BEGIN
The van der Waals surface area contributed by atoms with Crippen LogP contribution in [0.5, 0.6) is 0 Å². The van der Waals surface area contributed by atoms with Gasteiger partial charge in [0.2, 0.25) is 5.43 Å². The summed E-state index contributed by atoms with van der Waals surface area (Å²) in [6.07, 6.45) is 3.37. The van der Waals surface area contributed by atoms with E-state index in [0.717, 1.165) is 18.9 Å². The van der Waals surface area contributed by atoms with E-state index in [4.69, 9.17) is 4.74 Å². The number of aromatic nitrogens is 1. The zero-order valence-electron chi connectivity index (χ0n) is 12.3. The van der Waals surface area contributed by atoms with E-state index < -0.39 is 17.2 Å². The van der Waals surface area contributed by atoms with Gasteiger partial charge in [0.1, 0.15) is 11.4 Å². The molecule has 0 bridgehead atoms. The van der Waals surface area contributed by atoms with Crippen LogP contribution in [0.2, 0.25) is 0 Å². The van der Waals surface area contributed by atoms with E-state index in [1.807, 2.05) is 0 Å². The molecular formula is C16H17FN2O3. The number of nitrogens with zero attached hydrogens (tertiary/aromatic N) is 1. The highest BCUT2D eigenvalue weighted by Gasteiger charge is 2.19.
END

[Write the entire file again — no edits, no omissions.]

The van der Waals surface area contributed by atoms with Crippen LogP contribution in [0.5, 0.6) is 0 Å². The van der Waals surface area contributed by atoms with Gasteiger partial charge in [0.2, 0.25) is 5.43 Å². The summed E-state index contributed by atoms with van der Waals surface area (Å²) in [6.07, 6.45) is 3.37. The van der Waals surface area contributed by atoms with E-state index in [0.717, 1.165) is 18.9 Å². The van der Waals surface area contributed by atoms with E-state index in [4.69, 9.17) is 4.74 Å². The number of aromatic nitrogens is 1. The zero-order valence-electron chi connectivity index (χ0n) is 12.3. The van der Waals surface area contributed by atoms with E-state index < -0.39 is 17.2 Å². The van der Waals surface area contributed by atoms with Gasteiger partial charge in [0.1, 0.15) is 11.4 Å². The molecule has 0 bridgehead atoms. The van der Waals surface area contributed by atoms with Crippen LogP contribution in [0.2, 0.25) is 0 Å². The van der Waals surface area contributed by atoms with E-state index in [1.807, 2.05) is 0 Å². The molecular formula is C16H17FN2O3. The number of nitrogens with zero attached hydrogens (tertiary/aromatic N) is 1. The highest BCUT2D eigenvalue weighted by Gasteiger charge is 2.19.